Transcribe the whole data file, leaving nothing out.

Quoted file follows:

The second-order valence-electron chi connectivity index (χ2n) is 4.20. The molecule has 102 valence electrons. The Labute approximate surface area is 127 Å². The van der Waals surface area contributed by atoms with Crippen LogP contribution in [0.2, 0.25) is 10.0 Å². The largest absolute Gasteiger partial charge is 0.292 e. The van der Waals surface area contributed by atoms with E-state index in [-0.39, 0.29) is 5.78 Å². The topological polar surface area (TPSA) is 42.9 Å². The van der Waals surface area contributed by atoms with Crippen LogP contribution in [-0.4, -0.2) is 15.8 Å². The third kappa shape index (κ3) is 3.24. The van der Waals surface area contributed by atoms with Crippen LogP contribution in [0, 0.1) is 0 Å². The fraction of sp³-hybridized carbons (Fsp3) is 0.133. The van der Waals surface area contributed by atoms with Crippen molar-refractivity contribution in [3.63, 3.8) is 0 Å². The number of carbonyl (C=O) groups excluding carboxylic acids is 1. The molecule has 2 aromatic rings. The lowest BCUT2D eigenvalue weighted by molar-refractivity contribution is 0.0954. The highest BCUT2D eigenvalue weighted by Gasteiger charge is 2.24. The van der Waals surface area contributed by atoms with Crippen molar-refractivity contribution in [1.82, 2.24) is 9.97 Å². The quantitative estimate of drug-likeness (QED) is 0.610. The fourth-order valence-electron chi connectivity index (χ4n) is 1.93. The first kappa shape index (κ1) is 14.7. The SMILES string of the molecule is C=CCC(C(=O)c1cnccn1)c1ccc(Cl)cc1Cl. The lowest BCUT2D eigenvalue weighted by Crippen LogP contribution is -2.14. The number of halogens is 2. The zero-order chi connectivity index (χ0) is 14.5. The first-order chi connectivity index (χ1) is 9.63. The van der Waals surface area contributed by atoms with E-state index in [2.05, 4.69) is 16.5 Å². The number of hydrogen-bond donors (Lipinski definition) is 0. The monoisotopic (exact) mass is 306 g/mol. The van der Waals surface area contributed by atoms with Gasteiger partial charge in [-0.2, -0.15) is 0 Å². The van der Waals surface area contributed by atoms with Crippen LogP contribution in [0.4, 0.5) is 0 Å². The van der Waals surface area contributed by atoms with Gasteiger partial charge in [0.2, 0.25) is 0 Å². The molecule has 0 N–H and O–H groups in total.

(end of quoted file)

The second-order valence-electron chi connectivity index (χ2n) is 4.20. The molecule has 102 valence electrons. The Labute approximate surface area is 127 Å². The van der Waals surface area contributed by atoms with Crippen LogP contribution in [0.2, 0.25) is 10.0 Å². The largest absolute Gasteiger partial charge is 0.292 e. The van der Waals surface area contributed by atoms with E-state index in [-0.39, 0.29) is 5.78 Å². The topological polar surface area (TPSA) is 42.9 Å². The van der Waals surface area contributed by atoms with Crippen LogP contribution in [-0.4, -0.2) is 15.8 Å². The third kappa shape index (κ3) is 3.24. The van der Waals surface area contributed by atoms with Crippen LogP contribution in [0, 0.1) is 0 Å². The fraction of sp³-hybridized carbons (Fsp3) is 0.133. The van der Waals surface area contributed by atoms with Crippen molar-refractivity contribution in [3.63, 3.8) is 0 Å². The number of carbonyl (C=O) groups excluding carboxylic acids is 1. The molecule has 2 aromatic rings. The lowest BCUT2D eigenvalue weighted by molar-refractivity contribution is 0.0954. The highest BCUT2D eigenvalue weighted by Gasteiger charge is 2.24. The van der Waals surface area contributed by atoms with Crippen molar-refractivity contribution in [1.82, 2.24) is 9.97 Å². The quantitative estimate of drug-likeness (QED) is 0.610. The fourth-order valence-electron chi connectivity index (χ4n) is 1.93. The first kappa shape index (κ1) is 14.7. The SMILES string of the molecule is C=CCC(C(=O)c1cnccn1)c1ccc(Cl)cc1Cl. The lowest BCUT2D eigenvalue weighted by Crippen LogP contribution is -2.14. The number of halogens is 2. The zero-order chi connectivity index (χ0) is 14.5. The first-order chi connectivity index (χ1) is 9.63. The van der Waals surface area contributed by atoms with E-state index in [2.05, 4.69) is 16.5 Å². The number of hydrogen-bond donors (Lipinski definition) is 0. The monoisotopic (exact) mass is 306 g/mol. The van der Waals surface area contributed by atoms with Gasteiger partial charge in [-0.2, -0.15) is 0 Å². The van der Waals surface area contributed by atoms with Crippen LogP contribution in [0.4, 0.5) is 0 Å². The van der Waals surface area contributed by atoms with Gasteiger partial charge in [0.2, 0.25) is 0 Å². The molecule has 0 N–H and O–H groups in total.